The State charged Garner and 3 other co-defendants with 2 counts of armed robbery use of force, PTAC, and felony murder, PTAC. The trial court ordered separate trials. A mistrial occurred due to juror misconduct, so the court held a second trial where the jury found Garner guilty on all 3 counts. On appeal the lead issue was whether the circuit court violated Garner’s confrontation rights by allowing the State to present his co-defendant’s testimony from the 1st trial at his 2nd trial. The answer, according to the court of appeals, is “no.” Garner’s challenges to the State’s amended information and to his sentence also failed.
No confrontation violation. Garner argued that the State failed to prove that Gholson-Wells, the co-defendant/witness, was in fact unavailable to testify at the 2nd trial. For starters, the State did not attempt to subpoena her. The court of appeals disagreed on this point and held that the use of process is not essential for determining a witness’s unavailability. Opinion ¶16 (quoting State v. Zellmer, 100 Wis. 2d 136, 148-149, 301 N.W.2d 209 (1981)). Even though the State should serve a witness with a subpoena when that is possible and when that step is a foreseeable potential condition to her presence at trial, this is not a constitutionally-required good-faith effort. State v. King, 2005 WI App 224, ¶11, 287 Wis. 2d 756, 706 N.W.2d 181. A subpoena wasn’t necessary in this case because:
¶22 The record establishes that Gholson-Wells was a compliant witness and was expected to appear voluntarily at the second trial. It was not until Gholson-Wells was facing possible revocation of her bail that she decided to flee. Based on the record, we hold that it was not unreasonable for the State not to issue a subpoena for Gholson-Wells to appear at trial.
The court of appeals further held that Gholson-Wells was “unavailable” because:
¶31 . . . as mentioned above, there was no reason to believe that Gholson-Wells would not appear voluntarily to testify. Furthermore, even though a bench warrant was issued for Gholson-Wells on April 3, 2014, the State was unable to locate her. Since the State could not find Gholson-Wells to execute the bench warrant, there is no probability that requiring the State to serve her with a subpoena would have made any difference.
¶32 As we noted earlier, the efforts that the State took to produce a witness for trial are evaluated for reasonableness. We hold that the State’s efforts to produce Gholson-Wells were reasonable under the circumstances. We further hold that, under the facts of this case, the State showed due diligence and made a good-faith effort to obtain Gholson-Wells’ presence during the trial and the trial court properly found that she was unavailable for Confrontation Clause purposes and WIS. STAT. § 908.04(1)(e).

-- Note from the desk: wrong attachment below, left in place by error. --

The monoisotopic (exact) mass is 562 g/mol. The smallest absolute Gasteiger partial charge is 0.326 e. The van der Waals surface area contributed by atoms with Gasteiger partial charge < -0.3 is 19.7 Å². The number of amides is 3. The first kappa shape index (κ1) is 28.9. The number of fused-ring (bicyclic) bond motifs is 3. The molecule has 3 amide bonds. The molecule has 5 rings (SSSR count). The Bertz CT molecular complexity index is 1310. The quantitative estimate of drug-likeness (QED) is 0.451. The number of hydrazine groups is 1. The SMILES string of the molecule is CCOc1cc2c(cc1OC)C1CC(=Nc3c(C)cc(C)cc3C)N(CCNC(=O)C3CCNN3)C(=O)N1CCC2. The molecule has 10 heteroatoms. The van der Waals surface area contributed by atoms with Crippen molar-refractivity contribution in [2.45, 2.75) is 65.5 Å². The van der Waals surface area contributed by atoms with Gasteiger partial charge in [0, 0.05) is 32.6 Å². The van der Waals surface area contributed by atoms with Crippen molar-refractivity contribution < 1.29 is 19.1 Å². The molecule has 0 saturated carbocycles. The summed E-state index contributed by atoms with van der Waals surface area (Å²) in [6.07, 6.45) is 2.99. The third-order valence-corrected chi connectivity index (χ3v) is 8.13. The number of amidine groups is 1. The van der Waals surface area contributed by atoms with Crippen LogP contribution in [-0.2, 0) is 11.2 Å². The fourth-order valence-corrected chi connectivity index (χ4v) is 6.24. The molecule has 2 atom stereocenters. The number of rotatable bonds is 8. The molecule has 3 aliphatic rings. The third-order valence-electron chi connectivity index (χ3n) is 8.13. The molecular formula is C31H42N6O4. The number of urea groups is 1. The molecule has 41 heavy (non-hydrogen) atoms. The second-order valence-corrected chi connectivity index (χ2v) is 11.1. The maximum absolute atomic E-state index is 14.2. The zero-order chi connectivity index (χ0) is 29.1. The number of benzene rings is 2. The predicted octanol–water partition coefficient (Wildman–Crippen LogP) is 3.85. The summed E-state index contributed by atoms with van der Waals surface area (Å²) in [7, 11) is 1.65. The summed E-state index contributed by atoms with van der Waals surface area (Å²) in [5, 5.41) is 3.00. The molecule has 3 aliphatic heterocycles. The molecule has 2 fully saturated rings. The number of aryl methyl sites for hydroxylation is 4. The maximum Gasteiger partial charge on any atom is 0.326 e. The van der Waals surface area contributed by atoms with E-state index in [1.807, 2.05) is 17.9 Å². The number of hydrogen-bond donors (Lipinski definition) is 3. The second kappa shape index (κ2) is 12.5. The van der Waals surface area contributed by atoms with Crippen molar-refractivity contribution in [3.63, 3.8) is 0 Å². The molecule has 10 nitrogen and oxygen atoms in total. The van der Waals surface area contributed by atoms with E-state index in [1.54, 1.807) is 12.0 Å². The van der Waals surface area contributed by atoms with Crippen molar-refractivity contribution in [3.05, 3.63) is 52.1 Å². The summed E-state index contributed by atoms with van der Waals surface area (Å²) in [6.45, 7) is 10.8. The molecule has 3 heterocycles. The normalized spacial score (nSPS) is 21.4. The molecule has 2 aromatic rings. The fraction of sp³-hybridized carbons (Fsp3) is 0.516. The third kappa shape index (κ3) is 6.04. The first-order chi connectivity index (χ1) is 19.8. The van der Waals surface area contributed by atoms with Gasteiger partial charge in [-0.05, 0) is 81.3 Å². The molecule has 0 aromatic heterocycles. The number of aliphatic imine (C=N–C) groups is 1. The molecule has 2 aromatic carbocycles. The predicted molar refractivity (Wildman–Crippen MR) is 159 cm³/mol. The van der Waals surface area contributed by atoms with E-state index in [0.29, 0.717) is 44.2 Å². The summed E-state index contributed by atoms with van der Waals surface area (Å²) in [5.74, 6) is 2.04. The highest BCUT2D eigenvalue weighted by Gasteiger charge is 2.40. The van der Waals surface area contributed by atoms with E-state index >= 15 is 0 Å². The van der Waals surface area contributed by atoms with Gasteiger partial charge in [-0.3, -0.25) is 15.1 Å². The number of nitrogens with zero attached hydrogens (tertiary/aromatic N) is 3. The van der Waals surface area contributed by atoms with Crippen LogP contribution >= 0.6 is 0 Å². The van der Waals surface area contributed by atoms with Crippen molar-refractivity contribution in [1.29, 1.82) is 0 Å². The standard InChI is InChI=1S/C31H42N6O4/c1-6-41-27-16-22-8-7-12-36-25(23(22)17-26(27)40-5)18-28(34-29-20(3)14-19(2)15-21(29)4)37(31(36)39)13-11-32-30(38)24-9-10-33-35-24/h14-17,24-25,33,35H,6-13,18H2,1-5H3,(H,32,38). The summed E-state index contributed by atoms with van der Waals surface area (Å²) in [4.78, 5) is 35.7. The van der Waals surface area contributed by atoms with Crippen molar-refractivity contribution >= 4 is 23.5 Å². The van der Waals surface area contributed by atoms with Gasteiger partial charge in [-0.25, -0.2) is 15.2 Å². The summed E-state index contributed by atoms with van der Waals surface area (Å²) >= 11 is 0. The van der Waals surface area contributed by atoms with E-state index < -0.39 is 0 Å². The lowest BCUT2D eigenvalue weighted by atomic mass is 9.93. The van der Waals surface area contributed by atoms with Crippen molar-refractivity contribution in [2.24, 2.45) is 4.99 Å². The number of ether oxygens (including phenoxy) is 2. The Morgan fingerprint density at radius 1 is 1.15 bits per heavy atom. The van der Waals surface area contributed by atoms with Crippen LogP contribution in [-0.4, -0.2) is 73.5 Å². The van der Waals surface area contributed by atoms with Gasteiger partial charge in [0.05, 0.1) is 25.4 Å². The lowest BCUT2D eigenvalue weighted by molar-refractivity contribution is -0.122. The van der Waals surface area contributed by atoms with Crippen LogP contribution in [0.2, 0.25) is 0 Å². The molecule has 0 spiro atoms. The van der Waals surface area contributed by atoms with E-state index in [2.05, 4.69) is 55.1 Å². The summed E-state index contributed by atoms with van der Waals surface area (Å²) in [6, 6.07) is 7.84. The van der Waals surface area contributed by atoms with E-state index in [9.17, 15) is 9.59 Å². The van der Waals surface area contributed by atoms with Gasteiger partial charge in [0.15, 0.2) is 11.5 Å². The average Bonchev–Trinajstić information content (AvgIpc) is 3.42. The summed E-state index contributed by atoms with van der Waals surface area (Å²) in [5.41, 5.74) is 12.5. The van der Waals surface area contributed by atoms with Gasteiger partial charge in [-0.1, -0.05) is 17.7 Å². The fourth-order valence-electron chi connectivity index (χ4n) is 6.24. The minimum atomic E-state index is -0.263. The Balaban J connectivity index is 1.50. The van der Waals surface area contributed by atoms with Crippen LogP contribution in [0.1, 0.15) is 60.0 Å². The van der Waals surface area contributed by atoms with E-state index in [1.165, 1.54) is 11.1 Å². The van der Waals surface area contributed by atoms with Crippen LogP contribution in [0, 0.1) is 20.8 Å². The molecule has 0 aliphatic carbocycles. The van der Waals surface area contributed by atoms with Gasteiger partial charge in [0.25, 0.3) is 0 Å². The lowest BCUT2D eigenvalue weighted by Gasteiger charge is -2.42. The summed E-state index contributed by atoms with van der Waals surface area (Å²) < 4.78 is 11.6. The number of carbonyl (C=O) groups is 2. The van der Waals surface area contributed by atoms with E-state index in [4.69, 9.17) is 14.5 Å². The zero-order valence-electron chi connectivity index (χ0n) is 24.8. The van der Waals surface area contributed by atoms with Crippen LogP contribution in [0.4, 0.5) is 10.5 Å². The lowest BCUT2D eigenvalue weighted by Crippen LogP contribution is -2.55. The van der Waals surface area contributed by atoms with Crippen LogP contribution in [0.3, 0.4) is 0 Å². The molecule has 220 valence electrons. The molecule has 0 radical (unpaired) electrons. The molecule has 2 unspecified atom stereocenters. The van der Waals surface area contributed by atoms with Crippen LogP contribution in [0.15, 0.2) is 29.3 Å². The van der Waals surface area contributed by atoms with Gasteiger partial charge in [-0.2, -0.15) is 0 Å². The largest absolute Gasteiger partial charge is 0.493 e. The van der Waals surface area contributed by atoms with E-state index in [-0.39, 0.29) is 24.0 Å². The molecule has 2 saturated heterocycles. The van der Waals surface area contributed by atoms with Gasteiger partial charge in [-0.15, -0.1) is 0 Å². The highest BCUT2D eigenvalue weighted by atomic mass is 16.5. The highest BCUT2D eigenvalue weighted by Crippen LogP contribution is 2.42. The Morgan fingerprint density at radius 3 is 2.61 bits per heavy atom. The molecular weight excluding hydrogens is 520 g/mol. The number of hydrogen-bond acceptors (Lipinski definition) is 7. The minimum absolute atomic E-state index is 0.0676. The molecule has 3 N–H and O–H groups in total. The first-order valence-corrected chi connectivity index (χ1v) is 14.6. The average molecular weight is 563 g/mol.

The State’s amendment of the information. Garner argued that the State violated §971.29(1) by amending the original information to add a count of armed robbery without filing a formal motion and obtaining the circuit court’s consent. The court of appeals held that no motion was necessary.
¶35 The statute merely states, “A[n] …information may be amended at any time prior to arraignment without leave of the court.” WIS. STAT. § 971.29(1). It can be inferred that after arraignment, leave of the court is required, but no procedure is prescribed for obtaining the consent. See State v. Conger, 2010 WI 56, ¶3, 325 Wis. 2d 664, 797 N.W.2d 341 (referring to the requirement of “judicial approval” when a charge is amended after arraignment). In Wisconsin, the trial court may allow the State to amend an information at any time in the absence of prejudice to the defendant. Flakes, 140 Wis. 2d at 418. There is no requirement in the statute that the State must file a formal motion prior to filing an amended information. What procedures the State must follow in seeking to amend the information is left to the discretion of the trial court.
The State amended the information before the first trial. Because that ended in a mistrial, the court of appeals held that Garner was not prejudiced by the amendment. Opinion ¶41. It also rejected Garner’s contention that the State amended the information to add a charge of doubtful merit in order to pressure him to plead contrary to State v. Hooper, 101 Wis. 2d 517, 538, 305 N.W.2d 110 (1981). It held that the victim’s statement to the policy (included in the complaint) and trial testimony supported the amendment. Opinion ¶¶42-43.
Sentencing. Garner’s challenges to his sentence fared no better than his other arguments. At sentencing the trial court stated that Garner was the shooter. Garner contended that the testimony supporting that conclusion was untrustworthy and thus inaccurate. The court of appeals held that Garner simply disagreed with the trial court’s credibility assessment, which it would not overturn on appeal.
The State had offered Garner 10 years if he pled guilty. He chose a trial, lost, received 40 years, and argued that he was being punished for exercising his right to a trial. Again, the court of appeals disagreed. It held that Garner was simply not getting credit for things his co-defendants did–like cooperating, accepting responsibility and showing remorse. Opinion ¶53. Plus, all of the standard sentencing considerations supported the conclusion that he was “a total menace to society” and posed a “significant, serious high risk to the community.” Opinion, ¶55.